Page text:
For Immediate Release: September 24, 2012
New York City – Tomorrow, as President Barack Obama delivers a speech before the United Nations General Assembly that will address many foreign policy challenges, Human Rights First urges him to reiterate U.S. support for peaceful democratic change in the Arab World. With the crisis in Syria continuing to mount, President Obama must lead the call for UN member states to work collectively toward a negotiated transition between the Assad regime and the Syrian opposition, including through affirming U.S government support for inclusive regional peacemaking and mediation efforts underway. Following recent violent protests against a film denigrating the Prophet Mohamed, President Obama should also repeat the U.S. government’s condemnation of the gratuitously offensive film, while defending the United States’ commitment to freedom of expression and emphasizing that violence is never an acceptable response to offensive speech.
Human Rights First notes that governments should resist calls for a global anti-blasphemy code or other measures ostensibly deigned to protect religion from defamatory speech. Blasphemy laws at the national level are too easily abused by extremists to persecute religious minorities and to impose ever more restrictive interpretations of religion on the society as a whole. Just last week, Pakistani Prime Minister Raja Pervez Ashraf called for a global ban on insulting the Prophet.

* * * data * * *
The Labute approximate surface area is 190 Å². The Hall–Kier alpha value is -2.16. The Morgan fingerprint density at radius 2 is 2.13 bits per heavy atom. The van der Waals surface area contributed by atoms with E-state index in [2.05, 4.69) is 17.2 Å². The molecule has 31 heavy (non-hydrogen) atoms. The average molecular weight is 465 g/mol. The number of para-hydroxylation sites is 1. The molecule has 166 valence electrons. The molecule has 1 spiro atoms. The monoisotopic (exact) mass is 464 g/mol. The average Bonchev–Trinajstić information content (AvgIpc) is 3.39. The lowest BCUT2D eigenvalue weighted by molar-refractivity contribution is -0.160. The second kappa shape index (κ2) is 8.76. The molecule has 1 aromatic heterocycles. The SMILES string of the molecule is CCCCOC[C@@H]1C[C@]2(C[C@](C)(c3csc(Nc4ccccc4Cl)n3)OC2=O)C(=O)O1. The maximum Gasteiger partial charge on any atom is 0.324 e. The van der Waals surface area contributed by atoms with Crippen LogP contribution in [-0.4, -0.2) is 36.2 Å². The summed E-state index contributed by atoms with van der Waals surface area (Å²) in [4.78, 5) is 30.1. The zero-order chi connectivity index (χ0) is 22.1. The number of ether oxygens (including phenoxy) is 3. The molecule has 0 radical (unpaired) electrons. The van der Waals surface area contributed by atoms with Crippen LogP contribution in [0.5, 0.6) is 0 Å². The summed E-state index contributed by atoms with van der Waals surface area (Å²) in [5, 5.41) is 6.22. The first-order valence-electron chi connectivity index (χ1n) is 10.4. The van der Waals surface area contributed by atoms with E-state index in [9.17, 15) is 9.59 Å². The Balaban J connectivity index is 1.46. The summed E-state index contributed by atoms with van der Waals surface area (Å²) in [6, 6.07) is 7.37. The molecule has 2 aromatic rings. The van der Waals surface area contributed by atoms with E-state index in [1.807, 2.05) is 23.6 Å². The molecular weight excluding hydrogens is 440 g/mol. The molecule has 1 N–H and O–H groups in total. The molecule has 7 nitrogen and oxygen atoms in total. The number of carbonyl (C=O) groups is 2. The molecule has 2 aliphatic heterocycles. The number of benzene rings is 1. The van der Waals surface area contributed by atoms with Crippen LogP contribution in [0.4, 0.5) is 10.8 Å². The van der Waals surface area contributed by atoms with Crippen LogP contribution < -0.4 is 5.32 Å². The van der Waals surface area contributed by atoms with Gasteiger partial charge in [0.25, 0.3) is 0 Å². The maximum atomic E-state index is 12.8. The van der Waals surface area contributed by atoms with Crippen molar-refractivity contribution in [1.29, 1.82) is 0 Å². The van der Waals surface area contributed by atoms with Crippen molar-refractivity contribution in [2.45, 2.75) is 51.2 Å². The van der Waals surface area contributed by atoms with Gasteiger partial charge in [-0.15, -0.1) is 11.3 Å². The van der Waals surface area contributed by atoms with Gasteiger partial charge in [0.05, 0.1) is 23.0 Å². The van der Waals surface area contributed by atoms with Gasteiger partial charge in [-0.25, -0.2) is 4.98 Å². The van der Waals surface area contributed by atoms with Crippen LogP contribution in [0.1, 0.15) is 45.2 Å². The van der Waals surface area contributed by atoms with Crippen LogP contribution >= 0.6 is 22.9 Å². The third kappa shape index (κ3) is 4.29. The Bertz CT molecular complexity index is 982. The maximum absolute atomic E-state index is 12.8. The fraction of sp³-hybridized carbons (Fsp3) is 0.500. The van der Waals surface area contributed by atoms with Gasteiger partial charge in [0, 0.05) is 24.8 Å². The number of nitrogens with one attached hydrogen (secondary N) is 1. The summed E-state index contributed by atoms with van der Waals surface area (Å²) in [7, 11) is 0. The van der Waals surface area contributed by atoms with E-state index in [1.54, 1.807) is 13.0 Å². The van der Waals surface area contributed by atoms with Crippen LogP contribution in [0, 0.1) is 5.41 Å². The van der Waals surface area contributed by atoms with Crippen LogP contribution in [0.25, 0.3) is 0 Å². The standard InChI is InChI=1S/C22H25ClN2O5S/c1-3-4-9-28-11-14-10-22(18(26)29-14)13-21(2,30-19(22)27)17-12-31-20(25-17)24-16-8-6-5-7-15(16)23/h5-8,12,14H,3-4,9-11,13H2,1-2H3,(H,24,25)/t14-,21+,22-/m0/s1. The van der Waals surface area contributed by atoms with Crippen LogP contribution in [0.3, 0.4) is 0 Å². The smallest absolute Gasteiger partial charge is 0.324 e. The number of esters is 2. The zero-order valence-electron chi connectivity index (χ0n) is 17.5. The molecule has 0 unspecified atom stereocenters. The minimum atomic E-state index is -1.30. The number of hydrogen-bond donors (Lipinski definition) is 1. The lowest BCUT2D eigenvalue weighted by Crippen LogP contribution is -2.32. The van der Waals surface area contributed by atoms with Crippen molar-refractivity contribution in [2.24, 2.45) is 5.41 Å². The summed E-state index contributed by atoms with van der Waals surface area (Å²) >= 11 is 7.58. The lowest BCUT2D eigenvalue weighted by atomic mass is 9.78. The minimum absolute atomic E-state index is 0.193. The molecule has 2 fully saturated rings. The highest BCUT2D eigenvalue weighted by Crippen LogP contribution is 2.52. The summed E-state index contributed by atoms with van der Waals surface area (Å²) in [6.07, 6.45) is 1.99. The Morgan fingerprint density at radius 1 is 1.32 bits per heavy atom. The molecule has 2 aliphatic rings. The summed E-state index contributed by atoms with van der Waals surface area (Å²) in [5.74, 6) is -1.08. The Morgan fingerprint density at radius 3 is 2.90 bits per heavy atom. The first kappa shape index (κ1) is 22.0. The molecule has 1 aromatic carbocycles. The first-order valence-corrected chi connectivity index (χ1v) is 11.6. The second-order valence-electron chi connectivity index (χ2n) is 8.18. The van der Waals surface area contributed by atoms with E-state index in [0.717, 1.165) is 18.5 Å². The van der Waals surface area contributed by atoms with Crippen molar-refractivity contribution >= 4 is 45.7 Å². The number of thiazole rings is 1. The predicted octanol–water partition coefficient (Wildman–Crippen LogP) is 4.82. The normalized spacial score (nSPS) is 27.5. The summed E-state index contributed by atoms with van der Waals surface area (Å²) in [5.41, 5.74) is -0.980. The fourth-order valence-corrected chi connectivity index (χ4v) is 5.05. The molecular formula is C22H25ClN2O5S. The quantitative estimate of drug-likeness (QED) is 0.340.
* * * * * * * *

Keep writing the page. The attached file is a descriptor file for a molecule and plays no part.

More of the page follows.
“In today’s world, where any individual with an Internet connection can post offensive material at the touch of a button such a ban would be unenforceable. Fueling the idea that self-appointed groups who characterize themselves as defenders of one faith or another have the right not be offended is misguided,” Hicks noted. “President Obama should continue to oppose efforts to create a global anti-blasphemy standard and to step up U.S. efforts to push back against blasphemy laws at the national and international level.”
More for more information on blasphemy laws see Human Rights First’s report, Blasphemy Laws Exposed: The Consequences of Criminalizing “Defamation of Religions.” To speak with Hicks, please contact Brenda Bowser Soder at firstname.lastname@example.org or 202-370-3323.